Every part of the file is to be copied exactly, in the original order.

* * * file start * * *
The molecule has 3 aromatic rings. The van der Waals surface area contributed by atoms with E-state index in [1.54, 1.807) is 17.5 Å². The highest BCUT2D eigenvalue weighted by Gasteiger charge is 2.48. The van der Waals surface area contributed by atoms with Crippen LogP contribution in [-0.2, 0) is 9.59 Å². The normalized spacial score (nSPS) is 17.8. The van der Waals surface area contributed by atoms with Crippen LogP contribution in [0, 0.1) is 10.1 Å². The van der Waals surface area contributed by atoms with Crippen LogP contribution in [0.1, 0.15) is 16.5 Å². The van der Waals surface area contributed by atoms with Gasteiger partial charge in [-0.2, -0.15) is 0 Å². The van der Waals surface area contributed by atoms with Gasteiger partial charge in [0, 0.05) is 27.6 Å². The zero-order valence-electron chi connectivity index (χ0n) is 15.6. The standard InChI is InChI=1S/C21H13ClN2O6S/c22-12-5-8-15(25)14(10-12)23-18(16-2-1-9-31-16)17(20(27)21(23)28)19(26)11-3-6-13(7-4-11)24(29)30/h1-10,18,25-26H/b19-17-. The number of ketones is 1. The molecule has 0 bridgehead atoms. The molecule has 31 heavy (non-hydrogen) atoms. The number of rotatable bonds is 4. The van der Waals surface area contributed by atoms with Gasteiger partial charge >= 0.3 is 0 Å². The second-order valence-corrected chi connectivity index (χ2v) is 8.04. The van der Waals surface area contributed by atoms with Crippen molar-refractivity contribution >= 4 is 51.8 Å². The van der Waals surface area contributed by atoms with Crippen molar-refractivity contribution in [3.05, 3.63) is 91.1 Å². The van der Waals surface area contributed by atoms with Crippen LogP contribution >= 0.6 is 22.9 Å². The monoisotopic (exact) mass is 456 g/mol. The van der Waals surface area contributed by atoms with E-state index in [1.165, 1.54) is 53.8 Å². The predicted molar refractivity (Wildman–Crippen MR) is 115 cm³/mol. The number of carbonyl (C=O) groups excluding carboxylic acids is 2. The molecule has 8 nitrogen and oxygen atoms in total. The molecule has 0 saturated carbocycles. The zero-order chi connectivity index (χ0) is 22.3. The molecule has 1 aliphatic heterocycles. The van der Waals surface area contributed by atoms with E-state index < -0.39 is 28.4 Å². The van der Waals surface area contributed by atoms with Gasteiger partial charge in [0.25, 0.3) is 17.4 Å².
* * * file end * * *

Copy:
The molecule has 3 aromatic rings. The van der Waals surface area contributed by atoms with E-state index in [1.54, 1.807) is 17.5 Å². The highest BCUT2D eigenvalue weighted by Gasteiger charge is 2.48. The van der Waals surface area contributed by atoms with Crippen LogP contribution in [-0.2, 0) is 9.59 Å². The normalized spacial score (nSPS) is 17.8. The van der Waals surface area contributed by atoms with Crippen LogP contribution in [0, 0.1) is 10.1 Å². The van der Waals surface area contributed by atoms with Crippen LogP contribution in [0.1, 0.15) is 16.5 Å². The van der Waals surface area contributed by atoms with Gasteiger partial charge in [-0.2, -0.15) is 0 Å². The van der Waals surface area contributed by atoms with Gasteiger partial charge in [0, 0.05) is 27.6 Å². The zero-order valence-electron chi connectivity index (χ0n) is 15.6. The standard InChI is InChI=1S/C21H13ClN2O6S/c22-12-5-8-15(25)14(10-12)23-18(16-2-1-9-31-16)17(20(27)21(23)28)19(26)11-3-6-13(7-4-11)24(29)30/h1-10,18,25-26H/b19-17-. The number of ketones is 1. The molecule has 0 bridgehead atoms. The molecule has 31 heavy (non-hydrogen) atoms. The number of rotatable bonds is 4. The van der Waals surface area contributed by atoms with Gasteiger partial charge >= 0.3 is 0 Å². The second-order valence-corrected chi connectivity index (χ2v) is 8.04. The van der Waals surface area contributed by atoms with Crippen molar-refractivity contribution >= 4 is 51.8 Å². The van der Waals surface area contributed by atoms with Crippen molar-refractivity contribution in [3.05, 3.63) is 91.1 Å². The van der Waals surface area contributed by atoms with Crippen LogP contribution >= 0.6 is 22.9 Å². The monoisotopic (exact) mass is 456 g/mol. The van der Waals surface area contributed by atoms with E-state index in [1.165, 1.54) is 53.8 Å². The predicted molar refractivity (Wildman–Crippen MR) is 115 cm³/mol. The number of carbonyl (C=O) groups excluding carboxylic acids is 2. The molecule has 8 nitrogen and oxygen atoms in total. The molecule has 0 saturated carbocycles. The zero-order chi connectivity index (χ0) is 22.3. The molecule has 1 aliphatic heterocycles. The van der Waals surface area contributed by atoms with E-state index < -0.39 is 28.4 Å². The van der Waals surface area contributed by atoms with Gasteiger partial charge in [0.25, 0.3) is 17.4 Å².